The history of the museum, of its building is quite unusual. In the centre of Paris on the banks of the Seine, opposite the Tuileries Gardens, the museum was installed in the former Orsay railway station, built for the Universal Exhibition of 1900. So the building itself could be seen as the first “work of art” in the Musee d’Orsay, which displays collections of art from the period 1848 to 1914.
“The station is superb and looks like a Palais des beaux-arts…” wrote the painter Edouard Detaille in 1900. Eighty-six years later, his prophecy was fulfilled. The transformation of the station into a museum was accomplished by ACT architecture group, made up of M. Bardon, M. Colboc and M. Philippon. Their project was chosen in 1979 out of six propositions, and would respect Laloux’s architecture while nonetheless reinterpreting it according to its new function. The project highlighted the great hall, using it as the main artery of the visit, and transformed the magnificent glass awning into the museum’s entrance.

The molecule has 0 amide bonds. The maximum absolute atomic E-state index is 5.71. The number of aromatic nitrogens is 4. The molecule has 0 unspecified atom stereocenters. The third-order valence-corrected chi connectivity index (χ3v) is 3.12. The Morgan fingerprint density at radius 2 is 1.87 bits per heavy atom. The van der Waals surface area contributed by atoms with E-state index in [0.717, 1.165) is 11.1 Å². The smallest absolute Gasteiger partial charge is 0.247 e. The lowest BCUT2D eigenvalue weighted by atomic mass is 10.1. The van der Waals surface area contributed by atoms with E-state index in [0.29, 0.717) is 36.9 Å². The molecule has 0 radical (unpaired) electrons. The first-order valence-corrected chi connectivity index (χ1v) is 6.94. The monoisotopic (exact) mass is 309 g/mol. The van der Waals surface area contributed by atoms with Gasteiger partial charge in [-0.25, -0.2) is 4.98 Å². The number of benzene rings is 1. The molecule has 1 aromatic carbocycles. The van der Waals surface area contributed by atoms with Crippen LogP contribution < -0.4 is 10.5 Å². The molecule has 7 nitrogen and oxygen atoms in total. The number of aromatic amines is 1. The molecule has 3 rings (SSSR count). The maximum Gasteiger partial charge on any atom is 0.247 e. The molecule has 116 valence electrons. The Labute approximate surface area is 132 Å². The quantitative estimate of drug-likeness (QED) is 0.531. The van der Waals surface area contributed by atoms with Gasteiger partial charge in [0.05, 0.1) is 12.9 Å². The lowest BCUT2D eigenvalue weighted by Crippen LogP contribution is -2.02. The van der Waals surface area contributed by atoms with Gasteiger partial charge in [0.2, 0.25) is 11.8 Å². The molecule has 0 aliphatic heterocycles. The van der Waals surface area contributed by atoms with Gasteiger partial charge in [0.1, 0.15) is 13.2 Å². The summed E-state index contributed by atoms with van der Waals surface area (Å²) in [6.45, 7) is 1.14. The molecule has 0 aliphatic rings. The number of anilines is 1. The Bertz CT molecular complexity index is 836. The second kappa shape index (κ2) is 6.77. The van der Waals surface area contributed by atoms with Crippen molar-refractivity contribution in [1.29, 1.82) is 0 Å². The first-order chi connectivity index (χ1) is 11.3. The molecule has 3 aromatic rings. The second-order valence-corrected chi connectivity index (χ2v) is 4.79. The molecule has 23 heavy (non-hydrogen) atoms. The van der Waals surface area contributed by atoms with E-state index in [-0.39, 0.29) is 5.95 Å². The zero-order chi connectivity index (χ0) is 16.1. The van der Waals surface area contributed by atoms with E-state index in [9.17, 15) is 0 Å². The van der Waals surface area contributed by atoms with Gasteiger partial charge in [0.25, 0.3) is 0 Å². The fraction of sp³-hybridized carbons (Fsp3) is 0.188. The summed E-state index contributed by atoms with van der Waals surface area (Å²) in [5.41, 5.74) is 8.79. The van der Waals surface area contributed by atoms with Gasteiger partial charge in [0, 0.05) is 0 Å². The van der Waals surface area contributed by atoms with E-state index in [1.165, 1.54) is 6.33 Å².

The museum has been organised on three levels: on the ground floor, galleries are distributed on either side of the central nave, which is overlooked by the terraces of the median level, these in turn opening up into additional exhibition galleries. The top floor is installed above the lobby, which covers the length of the Quai, and continues into the highest elevations of the former hotel, over the rue de la Légion d’Honneur (formerly rue de Bellechasse).
The museum’s specific exhibition spaces and different facilities are distributed throughout the three levels: the pavilion Amont, the glass walkway of the former station’s western pinion, the museum restaurant (installed in the dining hall of the former hotel), the Café des Hauteurs, the bookshop and the auditorium.
1, rue de la Légion d’Honneur
T. 01 40 49 48 14
Every day except Monday, 9:30 AM – 6 PM
Late night on Thursday until 9:30 PM
Full rate €11.00 — Concessions €8,50